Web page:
*** 1833 saw the first watch from this maker, Antoine Le Coutre. He produced high quality time pieces and in 1937 it was Antione’s grandson who joined forces with Parisian watchmaker Edmond Jaeger who produced ultra thin timepieces. (More history within this website- see vintage watches) Lets concentrate though on the Reverso range.
Jaeger Le Coultre invented this ingenious idea more than 80 years ago, and is still faithful to the original idea. Originally the company was asked by a group of polo players if a watch could be invented that would protect the dial and glass. The company invented a clever swivelling case that would turn 180 degrees and thus protect the case front with a plain solid back. This was both casual and dressy, and ideal for any sports purpose. This watch has been a great success for the company and it was popularised by polo players, skiers and racing drivers.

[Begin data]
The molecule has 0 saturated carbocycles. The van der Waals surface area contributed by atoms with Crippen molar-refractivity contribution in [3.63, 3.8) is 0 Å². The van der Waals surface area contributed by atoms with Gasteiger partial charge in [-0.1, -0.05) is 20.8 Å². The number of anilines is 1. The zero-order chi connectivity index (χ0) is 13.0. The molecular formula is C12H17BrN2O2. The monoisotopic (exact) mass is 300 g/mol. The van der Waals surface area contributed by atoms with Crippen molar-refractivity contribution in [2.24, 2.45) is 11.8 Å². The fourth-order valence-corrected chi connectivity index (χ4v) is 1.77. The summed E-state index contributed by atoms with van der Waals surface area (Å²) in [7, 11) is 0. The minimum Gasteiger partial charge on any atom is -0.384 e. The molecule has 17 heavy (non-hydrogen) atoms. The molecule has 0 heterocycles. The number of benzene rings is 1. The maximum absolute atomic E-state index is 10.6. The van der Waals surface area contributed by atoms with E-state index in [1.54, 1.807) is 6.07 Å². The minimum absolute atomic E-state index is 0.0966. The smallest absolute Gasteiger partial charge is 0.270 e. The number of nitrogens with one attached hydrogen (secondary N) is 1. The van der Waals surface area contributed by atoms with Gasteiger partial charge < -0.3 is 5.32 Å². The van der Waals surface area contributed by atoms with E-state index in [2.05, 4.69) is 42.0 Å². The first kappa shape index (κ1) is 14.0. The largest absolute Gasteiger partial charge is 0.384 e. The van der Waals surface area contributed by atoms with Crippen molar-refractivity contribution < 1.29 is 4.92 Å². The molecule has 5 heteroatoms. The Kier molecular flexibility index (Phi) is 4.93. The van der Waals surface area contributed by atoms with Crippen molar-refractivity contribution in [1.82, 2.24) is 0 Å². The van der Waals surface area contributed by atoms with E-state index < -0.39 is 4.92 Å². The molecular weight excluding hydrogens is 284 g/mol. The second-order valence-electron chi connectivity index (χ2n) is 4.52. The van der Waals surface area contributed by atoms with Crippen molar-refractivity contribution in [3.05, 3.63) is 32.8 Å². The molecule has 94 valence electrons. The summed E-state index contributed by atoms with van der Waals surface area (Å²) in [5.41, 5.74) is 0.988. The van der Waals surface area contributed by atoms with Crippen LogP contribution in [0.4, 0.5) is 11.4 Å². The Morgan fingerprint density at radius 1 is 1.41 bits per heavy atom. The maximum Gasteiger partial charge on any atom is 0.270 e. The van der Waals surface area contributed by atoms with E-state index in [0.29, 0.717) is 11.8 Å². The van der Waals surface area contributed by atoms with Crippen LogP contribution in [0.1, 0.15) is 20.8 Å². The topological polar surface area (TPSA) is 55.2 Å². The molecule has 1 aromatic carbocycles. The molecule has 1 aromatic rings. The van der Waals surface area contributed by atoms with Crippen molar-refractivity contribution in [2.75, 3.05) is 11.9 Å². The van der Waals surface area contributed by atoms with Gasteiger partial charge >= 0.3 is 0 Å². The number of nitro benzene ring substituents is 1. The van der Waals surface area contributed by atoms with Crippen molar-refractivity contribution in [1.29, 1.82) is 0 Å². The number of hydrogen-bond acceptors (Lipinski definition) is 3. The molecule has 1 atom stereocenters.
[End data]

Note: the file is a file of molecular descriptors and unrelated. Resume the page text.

A bit out of the ordinary are
In 1874 Jules Louis Audemars and Edward Auguste Piquet, watchmakers extraordinaire created a company with the idea of creating complex watches. Their company now over 140 years have been innovative and one of their earliest creations being the first minute repeater watch, a watch that chimed the time down to the nearest minute at the touch of a button.
In 1921 they were producing watches for Tiffany, Bvlgari, and Cartier. Today each watch is created by a small team in Switzerland and one of the few companies not conglomerated into a huge patchwork of companies. As an investment, if in good condition with box and papers, this watch house will always hold its value.